Mediterranean crossings to Italy and Malta exceed 8000 in first six months of 2013

Briefing Notes, 5 July 2013

This is a summary of what was said by UNHCR spokesperson Adrian Edwards to whom quoted text may be attributed at the press briefing, on 5 July 2013, at the Palais des Nations in Geneva.

UNHCR estimates that approximately 8,400 migrants and asylum-seekers landed on the coasts of Italy and Malta in the first six months of this year. The majority arrived in Italy (7,800), while Malta received around 600 migrants and asylum-seekers.

Those making this journey mostly departed from North Africa, principally Libya (around 6,700 people). The remaining 1,700 crossed from Greece and Turkey, landing in southern Italy's Apulia and Calabria regions.

Countries in Sub-Saharan Africa are the main places of origin of these migrants and asylum-seekers, particularly Somalia and Eritrea. Other countries of origin include Egypt, Pakistan and Syria. Nationals of Gambia, Mali and Afghanistan also make these crossings, but in smaller numbers.

The Mediterranean is one of the busiest seaways in the world, as well as a dangerous sea frontier for migrants and asylum seekers en route to southern Europe. In view of the perils UNHCR again calls on all vessels at sea to be on alert for migrants and refugees in need of rescue. We also renew our call to all shipmasters in the Mediterranean to remain vigilant and to carry out their duty of rescuing vessels in distress. International and European law also requires states to ensure that people intercepted or rescued at sea who seek asylum can gain access to territory and to an asylum procedure where their international protection needs or claims can be examined.

The peak crossing period for migrants and asylum-seekers runs from May to September. At this time of year when there is an increase in the number of people trying to make this perilous journey it is essential to ensure that the long-established tradition of rescue at sea is upheld by all and that international maritime law is adhered to.

For 2012 as a whole, some 15,000 migrants and asylum-seekers reached Italy and Malta (13,200 and 1,800 respectively) by sea. The number arriving in the first six months of 2012 was 4,500 (3,500 in Italy and 1,000 in Malta).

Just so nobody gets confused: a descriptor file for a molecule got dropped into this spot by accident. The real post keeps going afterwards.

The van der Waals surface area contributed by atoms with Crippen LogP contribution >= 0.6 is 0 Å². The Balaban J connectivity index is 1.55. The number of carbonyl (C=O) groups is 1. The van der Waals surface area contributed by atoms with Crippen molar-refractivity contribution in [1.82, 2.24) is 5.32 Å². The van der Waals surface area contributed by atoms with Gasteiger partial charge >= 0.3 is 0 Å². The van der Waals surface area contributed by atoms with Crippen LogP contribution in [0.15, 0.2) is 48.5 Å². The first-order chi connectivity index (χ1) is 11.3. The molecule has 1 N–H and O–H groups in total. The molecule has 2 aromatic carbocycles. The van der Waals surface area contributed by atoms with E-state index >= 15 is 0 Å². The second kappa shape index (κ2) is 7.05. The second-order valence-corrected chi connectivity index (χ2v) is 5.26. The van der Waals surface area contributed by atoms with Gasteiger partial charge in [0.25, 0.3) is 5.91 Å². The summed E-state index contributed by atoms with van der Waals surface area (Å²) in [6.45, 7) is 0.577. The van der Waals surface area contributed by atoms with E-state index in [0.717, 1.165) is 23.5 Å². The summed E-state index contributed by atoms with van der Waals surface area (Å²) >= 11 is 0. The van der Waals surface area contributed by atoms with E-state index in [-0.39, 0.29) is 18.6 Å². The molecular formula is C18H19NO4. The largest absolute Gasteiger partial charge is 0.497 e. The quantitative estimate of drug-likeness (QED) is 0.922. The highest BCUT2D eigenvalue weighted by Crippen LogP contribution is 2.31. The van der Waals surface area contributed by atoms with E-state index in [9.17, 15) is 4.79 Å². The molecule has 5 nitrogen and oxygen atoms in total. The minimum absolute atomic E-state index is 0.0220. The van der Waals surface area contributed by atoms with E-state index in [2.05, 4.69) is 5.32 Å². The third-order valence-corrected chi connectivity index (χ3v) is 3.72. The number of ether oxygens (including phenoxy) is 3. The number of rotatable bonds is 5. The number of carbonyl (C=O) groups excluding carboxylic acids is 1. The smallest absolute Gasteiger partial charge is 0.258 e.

UNHCR has recorded some 40 deaths in the first six months of 2013 by people attempting to cross the Mediterranean between North Africa and Italy. This number is based on interviews conducted with people who reached Europe using boats.

In 2012, almost 500 people were reported dead or missing at sea. The decrease in deaths so far in 2013 is thanks in part to the efforts of the Italian and Maltese authorities, in particular the Italian coastguard and the Maltese armed forces, in effectively coordinating rescue at sea. UNHCR also welcomes the on-going efforts by the authorities in Italy, Malta and Libya to rescue boats in distress in the Mediterranean, and calls on all states to continue to fulfil their obligations under international refugee law and law of the sea.

For information on this topic, please contact:

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  • In Geneva, Dan McNorton on mobile + 41 79 217 3011
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Refugee Protection and Mixed Migration: A 10-Point Plan of Action

A UNHCR strategy setting out key areas in which action is required to address the phenomenon of mixed and irregular movements of people. See also: Schematic representation of a profiling and referral mechanism in the context of addressing mixed migratory movements.

International Migration

The link between movements of refugees and broader migration attracts growing attention.

Mixed Migration

Migrants are different from refugees but the two sometimes travel alongside each other.

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2007 Nansen Refugee Award